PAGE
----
Six days from Paris, and the balance of power in the 2008 Tour de France could hardly be more delicate, with six riders still in contention for the overall victory. Yesterday was a rest day in Cuneo, Italy, with Frank Schleck of Luxembourg leading the race by a mere seven seconds from the Austrian Bernhard Kohl, with the former yellow jersey wearer Cadel Evans at eight.
"I don't ever remember such an open Tour," Christian Prudhomme, head of race officials, said. "There are six riders within less than 50 seconds of each other. Even when we get to [the legendary climb] Alpe D'Huez on Wednesday, we won't know who's won overall."
For many, Evans remains the favourite. A skilled time-trialling specialist, the Australian could well out-trump his rivals in the 53km lone race against the clock on Saturday.
As for Schleck, his team's collective strength in the mountains is what may keep him in yellow. Their different approaches to Tour success – Evans the individualist, Schleck the team-based rider – are noticeable even in their press conferences.
Six days ago as race leader, Evans had been flanked by his press officer and team manager, wore a logoless black shirt and walked in with the Australian pop band Midnight Oil providing a soundtrack: all very much the rock star – a lone rock star – in the making.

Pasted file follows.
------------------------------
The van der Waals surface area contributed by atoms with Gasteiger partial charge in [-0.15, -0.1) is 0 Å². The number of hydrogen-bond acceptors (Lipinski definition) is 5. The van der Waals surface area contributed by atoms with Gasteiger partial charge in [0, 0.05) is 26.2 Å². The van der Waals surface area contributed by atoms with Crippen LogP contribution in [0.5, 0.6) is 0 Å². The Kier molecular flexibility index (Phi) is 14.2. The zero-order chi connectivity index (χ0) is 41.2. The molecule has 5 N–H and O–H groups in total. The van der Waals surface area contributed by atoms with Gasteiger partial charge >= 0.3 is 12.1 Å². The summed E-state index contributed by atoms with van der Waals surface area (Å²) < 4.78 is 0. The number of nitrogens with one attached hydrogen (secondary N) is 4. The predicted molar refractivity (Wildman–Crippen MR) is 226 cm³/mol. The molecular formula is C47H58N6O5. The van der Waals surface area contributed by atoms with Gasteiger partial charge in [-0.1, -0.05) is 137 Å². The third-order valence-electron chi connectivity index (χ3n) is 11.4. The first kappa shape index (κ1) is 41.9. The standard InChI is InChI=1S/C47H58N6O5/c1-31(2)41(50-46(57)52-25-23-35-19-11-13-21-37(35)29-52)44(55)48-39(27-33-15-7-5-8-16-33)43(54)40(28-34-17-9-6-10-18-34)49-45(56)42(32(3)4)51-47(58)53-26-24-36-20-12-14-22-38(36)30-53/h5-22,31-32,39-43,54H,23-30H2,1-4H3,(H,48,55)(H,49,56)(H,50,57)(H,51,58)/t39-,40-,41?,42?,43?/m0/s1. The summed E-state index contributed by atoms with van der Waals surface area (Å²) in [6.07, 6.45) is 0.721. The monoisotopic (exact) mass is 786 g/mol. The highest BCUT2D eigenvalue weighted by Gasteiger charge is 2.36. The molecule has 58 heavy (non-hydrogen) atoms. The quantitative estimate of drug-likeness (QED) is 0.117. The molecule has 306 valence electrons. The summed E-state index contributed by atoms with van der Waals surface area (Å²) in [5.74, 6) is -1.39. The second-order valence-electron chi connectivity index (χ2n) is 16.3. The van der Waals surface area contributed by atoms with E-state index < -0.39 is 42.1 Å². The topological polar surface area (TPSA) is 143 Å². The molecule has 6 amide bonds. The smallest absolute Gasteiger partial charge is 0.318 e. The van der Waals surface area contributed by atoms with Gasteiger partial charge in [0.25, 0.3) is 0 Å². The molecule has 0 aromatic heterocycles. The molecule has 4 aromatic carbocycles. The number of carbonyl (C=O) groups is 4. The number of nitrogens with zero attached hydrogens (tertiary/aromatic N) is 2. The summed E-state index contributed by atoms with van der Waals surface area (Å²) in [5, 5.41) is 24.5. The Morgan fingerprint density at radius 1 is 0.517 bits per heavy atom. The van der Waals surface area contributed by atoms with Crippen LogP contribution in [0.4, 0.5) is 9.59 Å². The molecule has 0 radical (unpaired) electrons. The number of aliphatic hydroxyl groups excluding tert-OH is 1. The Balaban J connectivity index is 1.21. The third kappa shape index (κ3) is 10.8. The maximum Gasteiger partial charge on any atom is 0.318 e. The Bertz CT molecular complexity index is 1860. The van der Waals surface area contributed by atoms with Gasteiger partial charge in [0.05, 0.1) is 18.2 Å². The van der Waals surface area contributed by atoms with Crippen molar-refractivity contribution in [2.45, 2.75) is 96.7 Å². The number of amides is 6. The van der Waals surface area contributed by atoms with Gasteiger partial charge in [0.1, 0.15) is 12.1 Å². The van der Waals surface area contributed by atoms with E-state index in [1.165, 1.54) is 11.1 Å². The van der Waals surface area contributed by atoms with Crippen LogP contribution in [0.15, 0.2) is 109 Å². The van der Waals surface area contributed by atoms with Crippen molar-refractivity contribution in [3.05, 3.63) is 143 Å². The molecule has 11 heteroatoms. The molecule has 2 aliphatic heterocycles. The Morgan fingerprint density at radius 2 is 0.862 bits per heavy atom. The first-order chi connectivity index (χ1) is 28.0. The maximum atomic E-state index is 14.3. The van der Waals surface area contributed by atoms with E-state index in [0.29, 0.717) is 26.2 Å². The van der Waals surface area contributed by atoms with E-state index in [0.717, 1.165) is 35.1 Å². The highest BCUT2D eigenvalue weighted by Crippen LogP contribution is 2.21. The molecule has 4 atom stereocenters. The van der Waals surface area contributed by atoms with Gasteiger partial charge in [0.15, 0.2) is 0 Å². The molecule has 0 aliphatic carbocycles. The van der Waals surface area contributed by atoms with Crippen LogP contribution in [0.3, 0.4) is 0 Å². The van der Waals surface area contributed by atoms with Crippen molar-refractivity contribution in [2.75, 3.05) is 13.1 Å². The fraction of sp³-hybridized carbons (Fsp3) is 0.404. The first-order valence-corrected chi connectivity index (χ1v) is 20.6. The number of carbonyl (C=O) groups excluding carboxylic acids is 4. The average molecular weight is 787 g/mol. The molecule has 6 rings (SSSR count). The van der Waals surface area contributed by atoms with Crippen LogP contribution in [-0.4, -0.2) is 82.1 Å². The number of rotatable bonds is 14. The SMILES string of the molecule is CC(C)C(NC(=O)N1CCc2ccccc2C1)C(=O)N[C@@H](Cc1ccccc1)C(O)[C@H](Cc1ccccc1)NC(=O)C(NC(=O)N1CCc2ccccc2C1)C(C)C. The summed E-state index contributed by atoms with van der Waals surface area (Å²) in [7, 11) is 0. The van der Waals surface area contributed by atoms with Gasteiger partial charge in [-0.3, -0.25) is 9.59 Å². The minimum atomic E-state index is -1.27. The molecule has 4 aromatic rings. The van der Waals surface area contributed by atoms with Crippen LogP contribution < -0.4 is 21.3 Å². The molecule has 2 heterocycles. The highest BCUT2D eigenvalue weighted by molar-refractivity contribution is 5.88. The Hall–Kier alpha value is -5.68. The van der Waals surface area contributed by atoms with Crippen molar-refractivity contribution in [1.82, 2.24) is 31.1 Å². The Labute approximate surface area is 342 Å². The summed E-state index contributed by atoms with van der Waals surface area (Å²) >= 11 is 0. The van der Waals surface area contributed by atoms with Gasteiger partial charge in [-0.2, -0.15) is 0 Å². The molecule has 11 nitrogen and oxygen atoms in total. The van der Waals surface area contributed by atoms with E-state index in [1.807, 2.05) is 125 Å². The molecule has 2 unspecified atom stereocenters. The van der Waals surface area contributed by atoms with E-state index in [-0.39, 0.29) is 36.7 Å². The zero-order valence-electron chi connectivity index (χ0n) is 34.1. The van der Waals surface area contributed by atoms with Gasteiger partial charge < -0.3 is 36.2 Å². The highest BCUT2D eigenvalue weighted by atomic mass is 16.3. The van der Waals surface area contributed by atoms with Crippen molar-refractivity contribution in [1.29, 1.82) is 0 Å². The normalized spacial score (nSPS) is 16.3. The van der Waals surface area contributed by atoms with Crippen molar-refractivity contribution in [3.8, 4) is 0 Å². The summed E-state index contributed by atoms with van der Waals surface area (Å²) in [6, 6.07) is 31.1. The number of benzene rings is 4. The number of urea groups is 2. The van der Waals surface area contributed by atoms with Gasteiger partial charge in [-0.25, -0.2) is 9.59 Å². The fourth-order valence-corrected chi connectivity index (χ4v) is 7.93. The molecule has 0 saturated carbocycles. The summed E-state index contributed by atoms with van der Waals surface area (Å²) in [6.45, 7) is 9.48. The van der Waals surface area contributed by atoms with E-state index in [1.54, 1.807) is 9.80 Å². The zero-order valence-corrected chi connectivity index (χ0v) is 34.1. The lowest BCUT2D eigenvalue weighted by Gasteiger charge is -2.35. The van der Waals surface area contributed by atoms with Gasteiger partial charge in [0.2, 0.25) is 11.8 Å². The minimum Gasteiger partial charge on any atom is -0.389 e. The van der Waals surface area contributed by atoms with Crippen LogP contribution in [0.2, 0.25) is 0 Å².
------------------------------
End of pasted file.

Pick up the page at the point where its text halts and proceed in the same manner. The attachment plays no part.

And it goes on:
At a press conference held yesterday, Schleck, on the other hand, brought all his team-mates with him and was wearing a distinctly untrendy team-issue tracksuit.
He and his eight CSC-Saxo Bank team-mates then gazed down from a raised platform on the assembled scrum of journalists and gate-crashing, camera-wielding German tourists below them with an air of detached bemusement.
But yesterday even Schleck's team manager, Bjarne Riis, criticised the yellow jersey for hiding behind his all-powerful squad for too long.
"When [his team-mate] Carlos [Sastre] and Denis Menchov attacked on Sunday, Frank should have gone with them." Riis insisted. "He did not have the confidence. Frank is afraid he will crack, but sometimes if you want to win races you have to forget that and leave your brain behind."
For Riis the only path to victory will be through suffering. "I told Frank, if he wants to win, it's going to hurt," he said.
Today's 3,800 metres of Alpine climbing will be as good a place as any for Schleck to learn that particular lesson.
Alasdair Fotheringham writes for www.cyclingweekly.co.ukReuse content